In the Tahoe region, summer has arrived. Creeks a full of rushing snowmelt and wildflowers are blooming. And while we all get out to enjoy the warmer weather and summer mountain sports, in the back of everyone’s minds is the worry of impending fire season. How long until the smoke rolls in? Will our projects be affected? Will our homes?
“Fire Season” is hardly accurate anymore, as years of drought and human influence has created year-round potential for fires on the West Coast. We know, at some point, our projects will be threatened by fire, and so, at JKAE it is important to consider this with every project, from conception to specifications.
The Fire Behavior Triangle names three areas which can increase the risk of wildfire to buildings: Fuel, Topography, and Weather. While we cannot control when and where these fires will start, we can influence the properties we work on. At a recent Sierra CAMP Workshop, when I asked what professional designers should be doing to support wildfire interface, Wildland Fire and Fuels Specialist Taro Pusina responded that we should assume there will be no or limited fire responding entities when the wildfire come through the community, so make the property, landscaping, and home more capable of withstanding fire and a place which fire respondents will want to post up at.
But for so many reasons, very few people want to live in a concrete bunker. And cost is something worth considering as well. How do we balance making fire protection a priority when it sometimes comes in conflict with other project goals, such as function, enjoyment, and aesthetics? Where is it most effective to invest budget and effort?
Current building codes, such as the Wildland Urban Interface codes, and agency building guidelines, such as those issued by fire departments, mandate certain levels of fire hardening of newly built structures. These create an outer shell less susceptible to fires than older homes. But we can go further.
Since most structure loss is a result of embers ignition, as opposed to direct spread or radiant spread, choose, and assemble materials in a way the prevents opportunity for those embers to take hold. Creating a tight envelope that considers how embers are most likely to move across a property, where debris is mostly likely to accumulate, and where the weak points are, takes the code further.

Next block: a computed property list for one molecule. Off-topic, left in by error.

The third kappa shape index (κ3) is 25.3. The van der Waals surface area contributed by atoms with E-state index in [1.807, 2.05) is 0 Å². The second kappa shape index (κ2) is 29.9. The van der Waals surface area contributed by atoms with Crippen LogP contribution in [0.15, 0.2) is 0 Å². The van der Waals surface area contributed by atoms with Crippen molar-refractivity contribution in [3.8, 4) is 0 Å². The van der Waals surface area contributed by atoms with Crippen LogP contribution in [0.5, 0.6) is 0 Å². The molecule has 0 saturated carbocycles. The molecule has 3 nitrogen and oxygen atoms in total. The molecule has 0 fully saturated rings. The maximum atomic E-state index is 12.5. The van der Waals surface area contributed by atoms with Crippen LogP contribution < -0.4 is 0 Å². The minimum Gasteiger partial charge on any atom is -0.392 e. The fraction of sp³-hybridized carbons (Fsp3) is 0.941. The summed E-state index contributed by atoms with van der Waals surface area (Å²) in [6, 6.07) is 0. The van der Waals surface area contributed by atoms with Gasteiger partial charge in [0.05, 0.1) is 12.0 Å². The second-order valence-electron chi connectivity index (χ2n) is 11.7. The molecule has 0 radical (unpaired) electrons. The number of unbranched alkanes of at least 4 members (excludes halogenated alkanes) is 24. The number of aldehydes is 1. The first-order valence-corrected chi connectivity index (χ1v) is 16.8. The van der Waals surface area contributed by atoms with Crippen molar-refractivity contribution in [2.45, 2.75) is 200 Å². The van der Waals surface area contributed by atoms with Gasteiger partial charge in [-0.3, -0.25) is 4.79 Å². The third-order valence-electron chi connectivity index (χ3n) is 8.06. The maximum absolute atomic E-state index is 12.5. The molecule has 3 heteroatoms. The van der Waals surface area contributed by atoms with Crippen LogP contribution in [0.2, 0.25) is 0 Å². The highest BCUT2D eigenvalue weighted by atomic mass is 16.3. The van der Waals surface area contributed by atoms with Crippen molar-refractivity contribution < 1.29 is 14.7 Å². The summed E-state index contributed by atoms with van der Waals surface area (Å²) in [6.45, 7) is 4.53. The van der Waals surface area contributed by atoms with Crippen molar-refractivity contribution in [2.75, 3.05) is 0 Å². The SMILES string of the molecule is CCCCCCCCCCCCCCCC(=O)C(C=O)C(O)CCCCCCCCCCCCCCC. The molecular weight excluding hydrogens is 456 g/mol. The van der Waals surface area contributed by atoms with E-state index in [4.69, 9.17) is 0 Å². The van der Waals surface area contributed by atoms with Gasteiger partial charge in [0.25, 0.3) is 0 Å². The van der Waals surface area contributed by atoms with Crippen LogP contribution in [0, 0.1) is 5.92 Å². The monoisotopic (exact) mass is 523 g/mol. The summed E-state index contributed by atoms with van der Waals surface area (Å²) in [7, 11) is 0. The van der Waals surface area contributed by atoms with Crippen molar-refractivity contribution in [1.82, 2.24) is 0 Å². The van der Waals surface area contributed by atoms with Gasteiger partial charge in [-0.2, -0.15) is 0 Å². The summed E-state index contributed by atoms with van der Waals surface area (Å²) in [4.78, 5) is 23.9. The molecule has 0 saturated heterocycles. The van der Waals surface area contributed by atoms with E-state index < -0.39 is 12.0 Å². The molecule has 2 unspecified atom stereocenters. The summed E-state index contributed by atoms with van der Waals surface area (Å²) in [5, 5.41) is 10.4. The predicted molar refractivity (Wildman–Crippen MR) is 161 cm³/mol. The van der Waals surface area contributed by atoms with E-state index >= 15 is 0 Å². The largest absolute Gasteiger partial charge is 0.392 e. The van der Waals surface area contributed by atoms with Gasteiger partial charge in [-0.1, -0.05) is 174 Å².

For example, Spanish tile roofs are considered a Class A covering (the most effective against severe fire testing exposures) because the material itself is non-combustible. It might seem like a great material to use. But often the layering of materials creates nooks and crannies where debris can accumulate, and embers can pass through. Pockets of kindling develop a break in the house defenses. Fire consideration, and other factors like aesthetics and snow, is why you will see so many metal roofs on JKAE projects.
The mountains are a beautiful place to live in. The steepest of areas open up to views of lakes and valleys. So, there is a desire to perch homes on the precipice of a site. This is also one of the most fire hazard prone places for a structure.
Winds tend to carry fire uphill, through canyons and saddles, carrying those embers with them and driving direct spread fire upward. Placing vertical, non-combustible obstructions, such as retaining walls can redirect wind, which tends to follow the slope of the hill. And it creates a blockade to direct spread fires.
Positioning structures downwind of water features, ponds, and pools creates a blockade as well. Additionally, some fire districts will keep information about available water resources during a fire, so the added step of communicating that with the local fire department makes the home more attractive to a fire response to as a place which would be possible to hold and fight a wildfire.
As much as an office with so many skiers would love to control the weather (consistent Friday blizzards would be the new weather pattern), we cannot. Not directly anyway. Prioritizing sustainability does influence climate though. Guiding clients towards more sustainable materials, considering solar design for the site, pushing towards more efficient envelopes and temperature control, and building to last are just some of the ways which we can slow climate change.
We take the calculated risk of life outside of a bunker. Above are just a few ways we mitigate that risk, which collectively makes a difference in creating safer homes for our clients, but also safer communities and a safer region. It is a satisfying aspect of the job when a project becomes an asset to fire responders and not a burden.
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